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More U.S. parents than ever are sharing a bed with their children. The New York Times reported in 2007 that 13 percent of parents co-sleep with their infants. Once those infants become toddlers, that figure skyrockets. And many more parents are "closet co-sleepers" who do it but won't admit their secret.

Top 3 Reasons Co-Sleeping May Be Dangerous for Infants

  1. Tossing and turning:
    There is a risk that a parent could roll on top of a baby, potentially injuring or suffocating him or her. While this is uncommon, it is possible.
  2. Down will come baby:
    Unless a baby is in the middle of the bed between two adults, it is easy for him or her to squirm or roll off the bed. Surrounding a baby with pillows or other bolsters is neither safe nor effective.
  3. This bed's too soft:
    Parents tend to sleep in beds with soft mattresses and heavy comforters. It is safer for a baby to sleep in a bed with a slightly harder mattress with lighter covers or none at all.

Experts advise never to co-sleep on a sofa, as your baby could get wedged in the cracks between the cushions or between you and the back of the couch. Co-sleeping on a water bed is also a no-no, as they are too soft and may have deep crevices around the frame where your baby could get trapped. The American Academy of Pediatrics (AAP) has officially recommended against the family bed. Proponents of attachment parenting support co-sleeping.


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What Moms Can Do about Co-Sleeping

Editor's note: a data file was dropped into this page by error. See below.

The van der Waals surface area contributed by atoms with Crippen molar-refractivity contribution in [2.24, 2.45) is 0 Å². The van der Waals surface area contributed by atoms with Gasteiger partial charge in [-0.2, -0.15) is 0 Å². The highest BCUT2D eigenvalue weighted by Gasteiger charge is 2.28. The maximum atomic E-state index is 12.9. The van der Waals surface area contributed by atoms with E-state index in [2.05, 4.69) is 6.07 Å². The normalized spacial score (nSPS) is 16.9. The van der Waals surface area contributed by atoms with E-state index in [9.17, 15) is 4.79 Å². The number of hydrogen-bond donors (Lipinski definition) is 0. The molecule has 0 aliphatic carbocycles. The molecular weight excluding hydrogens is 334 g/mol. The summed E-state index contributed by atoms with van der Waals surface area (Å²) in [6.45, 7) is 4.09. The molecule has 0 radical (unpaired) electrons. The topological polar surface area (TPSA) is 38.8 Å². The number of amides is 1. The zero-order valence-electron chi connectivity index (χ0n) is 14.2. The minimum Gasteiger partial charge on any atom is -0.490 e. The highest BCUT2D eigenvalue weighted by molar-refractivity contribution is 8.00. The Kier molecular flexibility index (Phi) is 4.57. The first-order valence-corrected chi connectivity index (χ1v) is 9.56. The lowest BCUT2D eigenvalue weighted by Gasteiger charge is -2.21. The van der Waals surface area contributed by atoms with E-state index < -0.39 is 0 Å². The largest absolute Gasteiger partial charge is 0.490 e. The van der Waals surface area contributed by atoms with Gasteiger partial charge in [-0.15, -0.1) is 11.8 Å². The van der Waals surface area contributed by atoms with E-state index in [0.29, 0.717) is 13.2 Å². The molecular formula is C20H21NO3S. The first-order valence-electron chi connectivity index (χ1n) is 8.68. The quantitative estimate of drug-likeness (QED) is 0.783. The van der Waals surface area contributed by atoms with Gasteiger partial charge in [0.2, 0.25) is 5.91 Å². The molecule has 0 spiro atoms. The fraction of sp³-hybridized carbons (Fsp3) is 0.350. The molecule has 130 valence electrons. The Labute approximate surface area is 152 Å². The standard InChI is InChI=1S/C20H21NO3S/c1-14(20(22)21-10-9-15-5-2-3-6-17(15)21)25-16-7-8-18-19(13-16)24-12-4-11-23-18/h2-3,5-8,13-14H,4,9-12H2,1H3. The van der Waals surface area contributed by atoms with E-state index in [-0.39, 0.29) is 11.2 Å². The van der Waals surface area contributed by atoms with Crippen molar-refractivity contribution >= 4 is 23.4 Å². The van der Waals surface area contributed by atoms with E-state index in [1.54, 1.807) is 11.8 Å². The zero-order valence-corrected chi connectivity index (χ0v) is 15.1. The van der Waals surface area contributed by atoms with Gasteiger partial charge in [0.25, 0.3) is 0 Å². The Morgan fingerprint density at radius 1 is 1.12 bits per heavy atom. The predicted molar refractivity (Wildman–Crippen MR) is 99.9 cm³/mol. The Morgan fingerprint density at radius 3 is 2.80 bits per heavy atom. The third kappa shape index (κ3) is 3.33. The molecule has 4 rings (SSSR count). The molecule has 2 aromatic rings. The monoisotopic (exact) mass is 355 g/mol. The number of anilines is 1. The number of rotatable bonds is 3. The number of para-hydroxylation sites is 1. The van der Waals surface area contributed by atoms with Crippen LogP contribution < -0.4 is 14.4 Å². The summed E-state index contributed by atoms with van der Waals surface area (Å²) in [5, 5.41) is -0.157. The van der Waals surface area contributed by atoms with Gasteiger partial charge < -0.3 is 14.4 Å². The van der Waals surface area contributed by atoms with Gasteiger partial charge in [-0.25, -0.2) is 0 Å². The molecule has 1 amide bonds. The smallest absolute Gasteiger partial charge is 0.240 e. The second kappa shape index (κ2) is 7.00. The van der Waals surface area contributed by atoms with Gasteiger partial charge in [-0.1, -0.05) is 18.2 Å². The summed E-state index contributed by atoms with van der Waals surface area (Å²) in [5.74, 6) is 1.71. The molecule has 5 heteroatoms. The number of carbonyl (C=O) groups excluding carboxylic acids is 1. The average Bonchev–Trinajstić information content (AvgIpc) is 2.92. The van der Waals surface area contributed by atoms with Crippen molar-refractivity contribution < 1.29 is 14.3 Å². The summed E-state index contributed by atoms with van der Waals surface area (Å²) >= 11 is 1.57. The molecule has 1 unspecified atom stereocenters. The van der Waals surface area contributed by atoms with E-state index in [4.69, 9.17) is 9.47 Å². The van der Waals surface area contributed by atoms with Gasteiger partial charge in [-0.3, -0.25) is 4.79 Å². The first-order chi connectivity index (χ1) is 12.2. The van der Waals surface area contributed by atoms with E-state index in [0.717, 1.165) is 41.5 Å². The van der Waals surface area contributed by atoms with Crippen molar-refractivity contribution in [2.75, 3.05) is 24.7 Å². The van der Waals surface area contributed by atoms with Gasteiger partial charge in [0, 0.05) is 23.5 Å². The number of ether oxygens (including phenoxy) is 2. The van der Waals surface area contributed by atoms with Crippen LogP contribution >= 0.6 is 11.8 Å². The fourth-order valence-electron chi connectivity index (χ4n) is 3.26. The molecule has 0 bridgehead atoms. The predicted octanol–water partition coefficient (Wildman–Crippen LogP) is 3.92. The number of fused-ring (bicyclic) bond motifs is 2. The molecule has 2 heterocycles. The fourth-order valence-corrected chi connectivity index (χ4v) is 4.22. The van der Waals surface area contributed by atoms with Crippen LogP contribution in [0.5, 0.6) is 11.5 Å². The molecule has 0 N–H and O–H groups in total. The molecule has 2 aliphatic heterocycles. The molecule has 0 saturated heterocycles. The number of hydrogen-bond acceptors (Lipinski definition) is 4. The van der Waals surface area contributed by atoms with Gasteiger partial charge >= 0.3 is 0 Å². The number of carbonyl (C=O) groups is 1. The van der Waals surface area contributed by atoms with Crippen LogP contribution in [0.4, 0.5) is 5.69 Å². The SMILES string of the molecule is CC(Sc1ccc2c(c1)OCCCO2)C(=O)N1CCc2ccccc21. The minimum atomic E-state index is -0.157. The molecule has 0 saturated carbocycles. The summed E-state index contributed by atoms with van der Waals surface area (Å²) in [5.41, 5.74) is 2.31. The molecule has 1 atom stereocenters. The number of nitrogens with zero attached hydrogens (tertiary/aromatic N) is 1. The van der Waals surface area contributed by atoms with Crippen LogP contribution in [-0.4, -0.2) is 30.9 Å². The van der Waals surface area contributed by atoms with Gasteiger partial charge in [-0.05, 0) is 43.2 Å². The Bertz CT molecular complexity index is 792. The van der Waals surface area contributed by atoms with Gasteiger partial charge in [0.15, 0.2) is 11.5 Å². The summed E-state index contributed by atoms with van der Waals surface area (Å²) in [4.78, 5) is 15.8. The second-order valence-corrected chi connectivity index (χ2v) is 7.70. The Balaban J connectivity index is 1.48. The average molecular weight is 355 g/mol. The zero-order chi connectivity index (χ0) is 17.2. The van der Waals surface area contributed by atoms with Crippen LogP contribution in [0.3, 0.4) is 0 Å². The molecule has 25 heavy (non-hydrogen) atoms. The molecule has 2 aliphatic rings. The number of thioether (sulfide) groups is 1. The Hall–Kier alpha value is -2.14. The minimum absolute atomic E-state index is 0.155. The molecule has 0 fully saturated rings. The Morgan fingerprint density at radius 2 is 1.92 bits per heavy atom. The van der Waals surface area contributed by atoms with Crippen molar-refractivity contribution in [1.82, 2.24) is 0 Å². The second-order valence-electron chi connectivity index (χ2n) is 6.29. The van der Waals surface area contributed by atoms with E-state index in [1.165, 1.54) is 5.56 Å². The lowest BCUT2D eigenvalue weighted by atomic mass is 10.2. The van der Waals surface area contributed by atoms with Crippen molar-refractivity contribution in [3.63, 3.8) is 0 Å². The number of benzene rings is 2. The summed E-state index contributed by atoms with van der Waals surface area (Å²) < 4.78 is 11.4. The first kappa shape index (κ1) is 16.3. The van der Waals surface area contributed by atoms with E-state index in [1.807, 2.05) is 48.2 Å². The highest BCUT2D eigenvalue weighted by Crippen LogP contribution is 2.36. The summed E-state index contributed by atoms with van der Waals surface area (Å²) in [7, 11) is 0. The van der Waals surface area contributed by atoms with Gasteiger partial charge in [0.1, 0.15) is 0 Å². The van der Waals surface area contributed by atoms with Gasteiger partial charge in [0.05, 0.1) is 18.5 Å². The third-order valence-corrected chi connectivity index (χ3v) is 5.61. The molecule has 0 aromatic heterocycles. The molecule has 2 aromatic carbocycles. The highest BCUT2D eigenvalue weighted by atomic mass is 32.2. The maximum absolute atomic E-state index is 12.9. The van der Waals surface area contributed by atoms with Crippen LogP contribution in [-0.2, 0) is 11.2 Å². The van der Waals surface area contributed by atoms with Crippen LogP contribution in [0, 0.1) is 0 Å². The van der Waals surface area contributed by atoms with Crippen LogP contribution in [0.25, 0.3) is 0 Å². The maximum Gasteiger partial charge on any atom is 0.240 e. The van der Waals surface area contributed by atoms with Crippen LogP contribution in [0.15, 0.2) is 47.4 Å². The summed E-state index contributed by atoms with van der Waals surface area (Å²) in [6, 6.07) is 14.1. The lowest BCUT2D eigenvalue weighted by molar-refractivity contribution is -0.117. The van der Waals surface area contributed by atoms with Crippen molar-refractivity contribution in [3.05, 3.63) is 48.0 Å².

Pediatrician Dr. Cara Natterson weighs in on the issue of the family bed:

As children get older, the family bed debate focuses much more on parenting and much less on safety. Some older toddlers and preschool-aged children share a bed with their parents, or they get out of their own beds in the middle of the night and join their parents.

The issues here have to do mostly with privacy and limit-setting. Critics argue that adults need privacy in their bedroom and that children need to learn how to feel safe and comfortable in their own space.

Some parents whose children unwittingly join them in the middle of the night also complain that it is impossible to get a good night's sleep if their child is tossing and turning in a cramped bed. But often parents who choose to share their beds with older children describe enjoying it -- it is the one time in the day that they can cuddle with their child.

In my practice, I often suggest that if a child stays in her own bed while the sun is down, then she can come into her parents' room when the sun comes up. This allows for good quality overnight sleep for everyone and some nice cuddle time in the morning.

Of course, there are exceptions to every rule. Most parents sleep with their children during illnesses. This is practical -- if your child is sick and having a fitful sleep, your presence may make a big difference. But toddlers, especially, see a window of opportunity after an illness. If you get right back into good habits when your child is healthy, it tends to be a pretty easy transition to everyone returning to a good night's sleep.
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Related Momlogic Stories on Co-Sleeping

  1. Co-Sleeping: Cute or Creepy?
  2. Kids in Your Bed: Yes or No?
  3. The Potential Dangers of Co-Sleeping

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